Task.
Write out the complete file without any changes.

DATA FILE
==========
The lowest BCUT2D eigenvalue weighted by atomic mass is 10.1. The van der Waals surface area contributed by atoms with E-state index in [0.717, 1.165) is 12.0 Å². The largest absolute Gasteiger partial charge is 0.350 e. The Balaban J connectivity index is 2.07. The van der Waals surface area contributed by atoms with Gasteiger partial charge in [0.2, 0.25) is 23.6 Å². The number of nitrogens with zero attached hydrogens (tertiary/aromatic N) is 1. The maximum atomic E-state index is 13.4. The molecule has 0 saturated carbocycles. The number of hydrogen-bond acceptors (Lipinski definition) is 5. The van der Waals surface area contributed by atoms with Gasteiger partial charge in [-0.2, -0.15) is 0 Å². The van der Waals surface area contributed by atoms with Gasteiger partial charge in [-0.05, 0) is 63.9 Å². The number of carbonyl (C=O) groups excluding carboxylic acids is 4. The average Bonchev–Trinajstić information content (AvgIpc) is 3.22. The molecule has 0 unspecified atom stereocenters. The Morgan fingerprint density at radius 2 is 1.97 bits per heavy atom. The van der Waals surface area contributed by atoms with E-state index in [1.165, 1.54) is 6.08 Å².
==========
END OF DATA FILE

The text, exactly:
The lowest BCUT2D eigenvalue weighted by atomic mass is 10.1. The van der Waals surface area contributed by atoms with E-state index in [0.717, 1.165) is 12.0 Å². The largest absolute Gasteiger partial charge is 0.350 e. The Balaban J connectivity index is 2.07. The van der Waals surface area contributed by atoms with Gasteiger partial charge in [0.2, 0.25) is 23.6 Å². The number of nitrogens with zero attached hydrogens (tertiary/aromatic N) is 1. The maximum atomic E-state index is 13.4. The molecule has 0 saturated carbocycles. The number of hydrogen-bond acceptors (Lipinski definition) is 5. The van der Waals surface area contributed by atoms with Gasteiger partial charge in [-0.2, -0.15) is 0 Å². The van der Waals surface area contributed by atoms with Gasteiger partial charge in [-0.05, 0) is 63.9 Å². The number of carbonyl (C=O) groups excluding carboxylic acids is 4. The average Bonchev–Trinajstić information content (AvgIpc) is 3.22. The molecule has 0 unspecified atom stereocenters. The Morgan fingerprint density at radius 2 is 1.97 bits per heavy atom. The van der Waals surface area contributed by atoms with E-state index in [1.165, 1.54) is 6.08 Å².